For a long time it was assumed that each emotion has its own neural real estate in the form of dedicated neural circuitry that is responsible for its creation. This can be seen in the belief that an emotion comes from certain brain area (e.g., the amygdala) or a network of areas in the evolutionarily “old” portion of the brain (e.g., a network in the brainstem and other regions below the evolutionarily “new” cortex). However, despite what many people (scientists and non-scientist alike) believe to be true, we do not find that there is one region or circuit for a given emotion (e.g., fear). One of our most comprehensive projects was a “meta-analysis” that summarized the findings of all of the existing fMRI studies to date. Our method was designed to reveal which brain regions were consistently active across different studies and types of emotion (anger, disgust, fear, happiness, sadness) and which brain regions were specifically active during certain emotions (anger v. disgust v. fear v. happiness v. sadness). We found that much of the brain is consistently active when someone is “having an emotion”—not just the brainstem and subcortical regions (see figure above: regions in pink, orange and yellow represent regions that are consistently active across all studies of anger, disgust, fear, happiness and sadness). What was interesting about these consistently active regions was that they included brain areas that we know are involved in the types of “hot” body changes that accompany emotions (e.g., increases in heart rate, respiration, etc.), but they also included regions associated with the type of “cool” so-called cognitive functions aren’t generally associated with emotions such as attention, memories, and language. Each type of brain region was involved in all the emotions studied. Moreover, not a single brain region in our analysis was specific to any given emotion. For instance, the amygdala was not the brain basis of fear as is typically assumed (for another recent discussion from renowned neuroscientist Joe LeDoux see here). Instead, the amygdala was active across every type of emotion experience we looked at in our analysis (including fear but also anger, disgust, sadness, and happiness).


My latest research demonstrates that these brain regions are not just acting alone, but in concert with one another as parts of complex networks (see figure to the left for an image of what brain networks might look like–dots represent regions in the brain and lines represent connections between different regions). Take a minute and think about your social networks—you are probably part of several different social networks consisting of people who are connected by some function: you might have your work network, your family network, your neighborhood network, your exercise network, your school network, etc. Brain networks are just like this, except they are groups of brain regions working together to serve some function.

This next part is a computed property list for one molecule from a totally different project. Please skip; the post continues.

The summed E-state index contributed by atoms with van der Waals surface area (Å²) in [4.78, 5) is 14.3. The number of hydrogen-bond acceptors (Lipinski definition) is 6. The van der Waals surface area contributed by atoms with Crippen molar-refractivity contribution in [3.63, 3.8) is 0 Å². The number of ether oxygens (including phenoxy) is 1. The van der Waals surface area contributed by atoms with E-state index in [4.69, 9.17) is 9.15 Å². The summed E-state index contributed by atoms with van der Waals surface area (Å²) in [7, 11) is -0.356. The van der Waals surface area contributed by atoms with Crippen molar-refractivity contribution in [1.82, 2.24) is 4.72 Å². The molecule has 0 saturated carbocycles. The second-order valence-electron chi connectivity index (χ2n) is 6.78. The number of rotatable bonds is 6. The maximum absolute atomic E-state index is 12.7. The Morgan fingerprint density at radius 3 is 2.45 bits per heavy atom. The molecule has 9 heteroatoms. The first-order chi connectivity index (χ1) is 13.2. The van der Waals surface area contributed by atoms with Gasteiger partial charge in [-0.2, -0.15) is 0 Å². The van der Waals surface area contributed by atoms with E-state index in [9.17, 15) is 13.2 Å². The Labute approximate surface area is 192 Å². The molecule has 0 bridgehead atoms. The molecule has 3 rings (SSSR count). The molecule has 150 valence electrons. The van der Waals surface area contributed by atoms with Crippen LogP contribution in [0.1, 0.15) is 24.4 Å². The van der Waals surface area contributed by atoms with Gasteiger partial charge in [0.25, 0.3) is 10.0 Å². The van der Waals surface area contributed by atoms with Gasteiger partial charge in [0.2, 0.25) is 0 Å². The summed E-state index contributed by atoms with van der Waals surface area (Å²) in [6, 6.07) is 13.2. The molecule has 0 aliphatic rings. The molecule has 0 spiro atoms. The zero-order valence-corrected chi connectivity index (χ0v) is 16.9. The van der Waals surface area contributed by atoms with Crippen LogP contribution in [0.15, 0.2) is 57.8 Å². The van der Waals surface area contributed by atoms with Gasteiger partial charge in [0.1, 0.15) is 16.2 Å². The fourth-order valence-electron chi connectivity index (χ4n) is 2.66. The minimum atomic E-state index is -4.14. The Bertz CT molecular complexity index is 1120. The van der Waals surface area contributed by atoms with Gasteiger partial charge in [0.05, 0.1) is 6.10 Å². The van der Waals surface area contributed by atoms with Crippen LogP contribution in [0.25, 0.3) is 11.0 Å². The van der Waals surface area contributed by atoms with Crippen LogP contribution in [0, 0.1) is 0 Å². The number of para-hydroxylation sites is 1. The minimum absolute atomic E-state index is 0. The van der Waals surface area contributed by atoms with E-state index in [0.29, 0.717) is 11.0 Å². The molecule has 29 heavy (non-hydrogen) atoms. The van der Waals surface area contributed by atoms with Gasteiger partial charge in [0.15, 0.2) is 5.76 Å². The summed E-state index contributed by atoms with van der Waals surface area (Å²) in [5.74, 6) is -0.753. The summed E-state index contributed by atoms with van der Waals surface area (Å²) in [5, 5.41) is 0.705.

An emerging idea in neuroscience is that these groups of brain networks—what we call functional networks—are kind of like the basic “ingredients” of the brain. Just like ingredients in your pantry, they combine together to produce more complex products. Just as oil, flour, baking soda, and water can be combined to make cookies, pancakes, breads, etc. different brain networks supporting basic functions combine to create emotions, thoughts, perceptions, and all the mental stuff we experience on a day to day basis. We are finding that the particular combination of these network-based “ingredients” differs when you’re experiencing anger v. fear (see here), and even when you’re experiencing a thought v. an emotion (see here).

What’s compelling about these findings is that it appears that your emotions, and all your mental states for that matter, are created out of the same basic “ingredients” of the mind (for a more in-depth discussion, see here). These ingredients probably serve very basic functions such as activating your body for engaging in actions, representing your body changes as feelings, representing your past experiences in order to make meaning of the present, processing visual and auditory information from the world, and directing your attention to changes outside in the world or inside your body. The idea that your mental states are the complex products of basic “ingredients” is fundamentally different from the idea that each brain region serves its own special function for its own specific mental state. This new view also begins to chart a different path forward for understanding mental illness—a person with anxiety might not have something amiss with their “fear center,” but might instead have something wrong with a system that activates the body or a system that shifts attention (or both). We’re still just scratching the surface of how your brain creates emotions and fMRI offers only a single lens, but it’s already telling us important new things about how our brain creates our mental lives.


Photo credit: https://en.wikipedia.org/wiki/Biological_neural_network licensed for use